Federal Reserve Autonomy `Incredibly Important,' Kroszner Says: Tom Keene

The Federal Reserve was designed to represent the diverse interests of the country and to be independent from politics in Washington, and needs to remain so, according to former Fed Governor Randall Kroszner.

“The key is to have some sort of decentralized representation that’s not all in Washington,” Kroszner, 47, said today in a radio interview on “Bloomberg Surveillance” with Tom Keene. “It was that key balance that was the genius of what the Congress did back in the early part of the 20th century, and it would be really valuable to try to maintain that and it would be a shame to lose.”

The Fed beat back efforts this year to strip it of its bank-supervision powers and allow audits of interest-rate decisions. Now lawmakers are demanding increased disclosure and unprecedented transparency after the Fed, often invoking emergency powers, made more than $2 trillion of loans to end the financial crisis. Kroszner, a professor of economics at the University of Chicago’s Booth School of Business, said the Fed has done a “reasonably good job relative to other banks” over the past century, and said any changes should be made with care.

“It’s incredibly important to get this right,” he said.

Senate negotiators on an overhaul of financial legislation were ready to amend the bill to reduce the role of commercial banks in naming Fed presidents, according to a counteroffer released by Senate Banking Committee Chairman Christopher Dodd. Under another change, the central bank, after a two-year delay, would have to identify firms that borrow through its discount window and participate in the Fed’s purchases or sales of assets such as mortgage-backed securities.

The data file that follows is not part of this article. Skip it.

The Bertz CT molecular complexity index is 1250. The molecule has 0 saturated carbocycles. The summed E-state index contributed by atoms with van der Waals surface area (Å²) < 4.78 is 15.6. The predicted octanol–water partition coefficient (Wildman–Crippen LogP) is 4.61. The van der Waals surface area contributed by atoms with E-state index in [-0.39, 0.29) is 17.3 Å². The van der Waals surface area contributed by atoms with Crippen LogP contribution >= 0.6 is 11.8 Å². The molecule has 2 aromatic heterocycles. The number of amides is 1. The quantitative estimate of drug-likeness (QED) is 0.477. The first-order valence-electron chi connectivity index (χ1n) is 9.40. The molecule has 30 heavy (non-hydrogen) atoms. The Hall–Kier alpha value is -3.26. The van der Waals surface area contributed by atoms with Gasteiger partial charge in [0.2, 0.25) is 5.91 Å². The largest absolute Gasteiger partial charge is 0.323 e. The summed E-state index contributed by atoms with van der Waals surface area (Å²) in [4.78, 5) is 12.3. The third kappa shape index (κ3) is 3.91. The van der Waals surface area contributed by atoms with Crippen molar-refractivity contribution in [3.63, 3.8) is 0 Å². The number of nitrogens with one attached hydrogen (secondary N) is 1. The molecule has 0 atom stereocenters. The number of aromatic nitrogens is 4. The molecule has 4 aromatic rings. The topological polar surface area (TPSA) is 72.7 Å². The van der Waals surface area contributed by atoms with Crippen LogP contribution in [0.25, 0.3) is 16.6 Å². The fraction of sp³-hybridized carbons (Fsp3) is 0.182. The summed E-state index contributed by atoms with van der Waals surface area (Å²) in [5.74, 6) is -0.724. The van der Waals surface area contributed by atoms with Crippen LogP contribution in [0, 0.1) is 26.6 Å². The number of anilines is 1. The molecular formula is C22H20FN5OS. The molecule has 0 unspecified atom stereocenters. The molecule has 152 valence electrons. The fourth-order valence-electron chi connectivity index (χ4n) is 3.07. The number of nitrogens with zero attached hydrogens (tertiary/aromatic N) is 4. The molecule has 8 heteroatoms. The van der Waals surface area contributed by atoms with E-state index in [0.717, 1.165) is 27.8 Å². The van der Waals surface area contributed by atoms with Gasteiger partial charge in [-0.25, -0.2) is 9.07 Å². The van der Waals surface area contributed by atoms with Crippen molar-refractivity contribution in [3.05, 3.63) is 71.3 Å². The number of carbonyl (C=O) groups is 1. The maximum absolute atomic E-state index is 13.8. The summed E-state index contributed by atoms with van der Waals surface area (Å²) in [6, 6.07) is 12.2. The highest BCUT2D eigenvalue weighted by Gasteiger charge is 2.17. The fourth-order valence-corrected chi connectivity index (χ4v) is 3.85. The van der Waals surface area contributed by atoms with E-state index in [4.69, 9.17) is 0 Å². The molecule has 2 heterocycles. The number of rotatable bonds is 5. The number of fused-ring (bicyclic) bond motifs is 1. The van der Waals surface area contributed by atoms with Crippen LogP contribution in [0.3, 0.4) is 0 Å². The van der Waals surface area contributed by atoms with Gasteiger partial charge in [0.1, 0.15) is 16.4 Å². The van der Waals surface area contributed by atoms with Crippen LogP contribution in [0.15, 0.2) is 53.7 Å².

Balanced Interests

A balance of members who represent the country is also crucial, and it’s not necessary that each member hold a doctorate in economics, according to Kroszner, who has a master’s degree and PhD. in economics from Harvard University.

Kroszner resigned from the Fed board in January 2009, a year after his term beginning in March 2006 expired. In May 2007, then-President George W. Bush nominated him for a full 14- year term that would have begun in February 2008. The Democratic-controlled Senate declined to act on Kroszner’s re- nomination.

Obama nominee Daniel Tarullo, a top adviser on international economic policy to former President Bill Clinton, replaced Kroszner. Tarullo, 57, is an attorney and a former law professor.

To contact the reporters on this story: Mary Childs in New York at mchilds5@bloomberg.net; Tom Keene in New York at tkeene@bloomberg.net

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